What I’ve learnt is that there’s really three stages of note-taking we need to be aware of to optimise our learning of the law + cultivate that knowledge: 1) preparation 2) process and 3) product.
1. PREPARATION – The Foundation
First, we prepare ourselves for taking notes.
The idea here is that we should already have a structure of what our learning is going to look like before we begin taking any notes. The way I like to do this is – if I’m about to read something or go to a lecture – I’ll quickly write down the key headings and sub-headings for the topic I’m about to study. This gives me a brief overview of what to expect and allow me to see how each piece of information I learn fits into the bigger picture.
Like, let’s say I’m about to attend a lecture or read something on the content requirements of an easement, I’d probably write down the four requirements from the Ellenborough Park judgement as my headings with space between each topic heading for me to add notes:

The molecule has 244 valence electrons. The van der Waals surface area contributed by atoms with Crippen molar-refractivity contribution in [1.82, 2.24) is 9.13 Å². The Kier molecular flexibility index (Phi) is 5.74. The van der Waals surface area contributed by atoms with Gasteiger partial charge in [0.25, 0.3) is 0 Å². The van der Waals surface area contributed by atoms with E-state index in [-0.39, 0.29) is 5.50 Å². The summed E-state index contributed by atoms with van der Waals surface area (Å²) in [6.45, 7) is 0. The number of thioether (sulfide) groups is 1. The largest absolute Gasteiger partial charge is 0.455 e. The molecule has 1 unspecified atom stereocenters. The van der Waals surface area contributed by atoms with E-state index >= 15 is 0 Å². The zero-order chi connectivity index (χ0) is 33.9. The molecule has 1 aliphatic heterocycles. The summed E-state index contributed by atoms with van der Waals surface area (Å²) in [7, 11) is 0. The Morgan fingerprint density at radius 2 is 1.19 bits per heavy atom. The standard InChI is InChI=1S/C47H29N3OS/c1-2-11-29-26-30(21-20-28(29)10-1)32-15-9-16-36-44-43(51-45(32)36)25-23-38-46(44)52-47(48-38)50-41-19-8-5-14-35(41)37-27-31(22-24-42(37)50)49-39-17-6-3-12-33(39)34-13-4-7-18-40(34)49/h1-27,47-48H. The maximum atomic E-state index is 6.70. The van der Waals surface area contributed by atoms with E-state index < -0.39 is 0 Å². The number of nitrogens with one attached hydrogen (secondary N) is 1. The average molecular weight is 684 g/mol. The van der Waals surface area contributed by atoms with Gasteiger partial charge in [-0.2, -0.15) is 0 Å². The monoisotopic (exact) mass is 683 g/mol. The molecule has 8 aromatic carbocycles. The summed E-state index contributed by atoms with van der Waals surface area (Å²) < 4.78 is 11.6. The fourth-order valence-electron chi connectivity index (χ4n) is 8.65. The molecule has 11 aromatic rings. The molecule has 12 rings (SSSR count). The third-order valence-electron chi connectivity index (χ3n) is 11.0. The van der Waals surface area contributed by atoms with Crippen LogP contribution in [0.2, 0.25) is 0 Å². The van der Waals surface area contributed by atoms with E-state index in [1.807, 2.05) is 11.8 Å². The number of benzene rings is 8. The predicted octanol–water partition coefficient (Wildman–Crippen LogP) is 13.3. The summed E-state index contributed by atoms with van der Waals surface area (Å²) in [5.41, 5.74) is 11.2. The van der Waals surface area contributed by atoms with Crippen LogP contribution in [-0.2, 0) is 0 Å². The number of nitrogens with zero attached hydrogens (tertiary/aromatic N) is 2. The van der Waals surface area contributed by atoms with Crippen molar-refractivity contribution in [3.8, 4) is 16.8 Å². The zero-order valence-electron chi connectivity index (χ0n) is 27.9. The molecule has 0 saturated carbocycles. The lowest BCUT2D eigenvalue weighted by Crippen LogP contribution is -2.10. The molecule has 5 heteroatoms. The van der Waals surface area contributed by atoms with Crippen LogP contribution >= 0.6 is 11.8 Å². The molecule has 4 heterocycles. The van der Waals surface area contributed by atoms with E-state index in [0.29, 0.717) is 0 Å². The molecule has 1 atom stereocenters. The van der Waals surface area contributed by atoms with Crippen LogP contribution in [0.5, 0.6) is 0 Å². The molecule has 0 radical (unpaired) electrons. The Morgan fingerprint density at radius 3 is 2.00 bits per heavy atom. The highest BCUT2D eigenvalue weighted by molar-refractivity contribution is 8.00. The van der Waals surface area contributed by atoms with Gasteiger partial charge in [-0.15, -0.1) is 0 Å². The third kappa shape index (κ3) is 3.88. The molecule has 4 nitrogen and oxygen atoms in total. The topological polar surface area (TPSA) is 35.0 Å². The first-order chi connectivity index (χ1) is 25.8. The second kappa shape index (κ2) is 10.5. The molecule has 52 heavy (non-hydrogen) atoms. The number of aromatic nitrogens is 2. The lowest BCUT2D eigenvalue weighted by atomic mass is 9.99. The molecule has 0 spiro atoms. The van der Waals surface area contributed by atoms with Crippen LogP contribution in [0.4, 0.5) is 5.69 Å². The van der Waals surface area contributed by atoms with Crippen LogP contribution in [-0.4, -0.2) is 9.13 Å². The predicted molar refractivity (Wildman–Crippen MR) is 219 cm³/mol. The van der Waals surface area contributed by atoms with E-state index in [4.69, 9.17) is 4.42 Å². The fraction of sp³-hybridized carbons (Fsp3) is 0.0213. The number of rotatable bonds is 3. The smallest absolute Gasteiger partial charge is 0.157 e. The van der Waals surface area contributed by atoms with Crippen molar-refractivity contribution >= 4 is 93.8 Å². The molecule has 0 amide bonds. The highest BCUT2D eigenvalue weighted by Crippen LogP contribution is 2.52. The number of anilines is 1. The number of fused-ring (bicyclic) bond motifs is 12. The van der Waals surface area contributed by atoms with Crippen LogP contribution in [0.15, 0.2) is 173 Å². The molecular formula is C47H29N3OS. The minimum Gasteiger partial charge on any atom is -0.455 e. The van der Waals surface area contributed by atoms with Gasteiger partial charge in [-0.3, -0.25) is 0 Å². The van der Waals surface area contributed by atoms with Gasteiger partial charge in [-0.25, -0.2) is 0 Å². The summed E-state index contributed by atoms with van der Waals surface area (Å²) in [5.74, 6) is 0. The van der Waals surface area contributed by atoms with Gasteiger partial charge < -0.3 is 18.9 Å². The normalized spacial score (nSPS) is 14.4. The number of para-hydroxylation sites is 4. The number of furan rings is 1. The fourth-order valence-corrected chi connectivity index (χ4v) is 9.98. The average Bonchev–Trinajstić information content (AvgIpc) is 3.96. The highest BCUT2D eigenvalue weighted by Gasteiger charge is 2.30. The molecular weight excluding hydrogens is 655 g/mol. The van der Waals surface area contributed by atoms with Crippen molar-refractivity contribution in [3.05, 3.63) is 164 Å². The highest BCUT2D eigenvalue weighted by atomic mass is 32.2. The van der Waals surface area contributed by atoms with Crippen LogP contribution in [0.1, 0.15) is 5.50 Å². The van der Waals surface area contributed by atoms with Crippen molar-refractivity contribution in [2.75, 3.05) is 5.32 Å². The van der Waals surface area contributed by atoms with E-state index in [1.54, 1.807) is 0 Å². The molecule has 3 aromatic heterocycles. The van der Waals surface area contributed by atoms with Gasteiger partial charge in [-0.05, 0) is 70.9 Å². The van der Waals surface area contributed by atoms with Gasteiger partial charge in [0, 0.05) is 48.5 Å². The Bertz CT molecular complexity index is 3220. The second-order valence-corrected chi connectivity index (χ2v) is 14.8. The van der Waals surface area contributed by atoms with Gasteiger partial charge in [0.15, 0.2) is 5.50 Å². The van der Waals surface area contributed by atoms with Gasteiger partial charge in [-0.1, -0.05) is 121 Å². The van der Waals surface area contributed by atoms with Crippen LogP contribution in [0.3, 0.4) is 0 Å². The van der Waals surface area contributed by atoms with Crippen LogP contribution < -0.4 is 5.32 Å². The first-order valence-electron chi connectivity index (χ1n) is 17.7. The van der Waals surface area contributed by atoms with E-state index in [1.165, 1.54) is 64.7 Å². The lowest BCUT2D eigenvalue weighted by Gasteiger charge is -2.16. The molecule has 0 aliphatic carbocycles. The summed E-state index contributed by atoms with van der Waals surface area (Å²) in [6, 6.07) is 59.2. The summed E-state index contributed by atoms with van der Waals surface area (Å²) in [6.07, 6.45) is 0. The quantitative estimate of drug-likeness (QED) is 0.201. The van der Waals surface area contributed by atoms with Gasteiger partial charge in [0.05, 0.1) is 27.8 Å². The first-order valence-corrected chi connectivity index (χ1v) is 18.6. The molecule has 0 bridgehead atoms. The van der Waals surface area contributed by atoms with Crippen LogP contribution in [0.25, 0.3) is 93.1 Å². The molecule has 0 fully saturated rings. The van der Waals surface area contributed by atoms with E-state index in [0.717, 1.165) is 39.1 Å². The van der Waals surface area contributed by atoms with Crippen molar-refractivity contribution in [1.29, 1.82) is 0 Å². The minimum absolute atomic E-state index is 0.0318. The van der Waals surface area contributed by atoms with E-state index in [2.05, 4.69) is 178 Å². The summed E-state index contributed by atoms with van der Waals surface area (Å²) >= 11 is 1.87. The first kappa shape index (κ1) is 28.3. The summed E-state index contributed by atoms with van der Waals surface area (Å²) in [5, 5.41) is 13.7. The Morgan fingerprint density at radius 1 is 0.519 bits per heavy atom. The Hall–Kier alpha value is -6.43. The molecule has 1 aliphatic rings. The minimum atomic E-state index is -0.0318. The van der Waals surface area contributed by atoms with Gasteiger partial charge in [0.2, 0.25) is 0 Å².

If we’ve got time, we should also try to read a quick summary of the topic before we dive into the process of taking the notes as this primes us for effective note-taking and become familiar with key concepts in advance.
This whole process takes about 10 minutes to do and makes the process of actually taking notes so much more effective.
2. PROCESS – Non-Linear Notes
Cognitively, note-taking depends upon working memory, which is used for both comprehension (i.e. attention and understanding of a topic) and production (i.e. identifying important content and physically generating notes).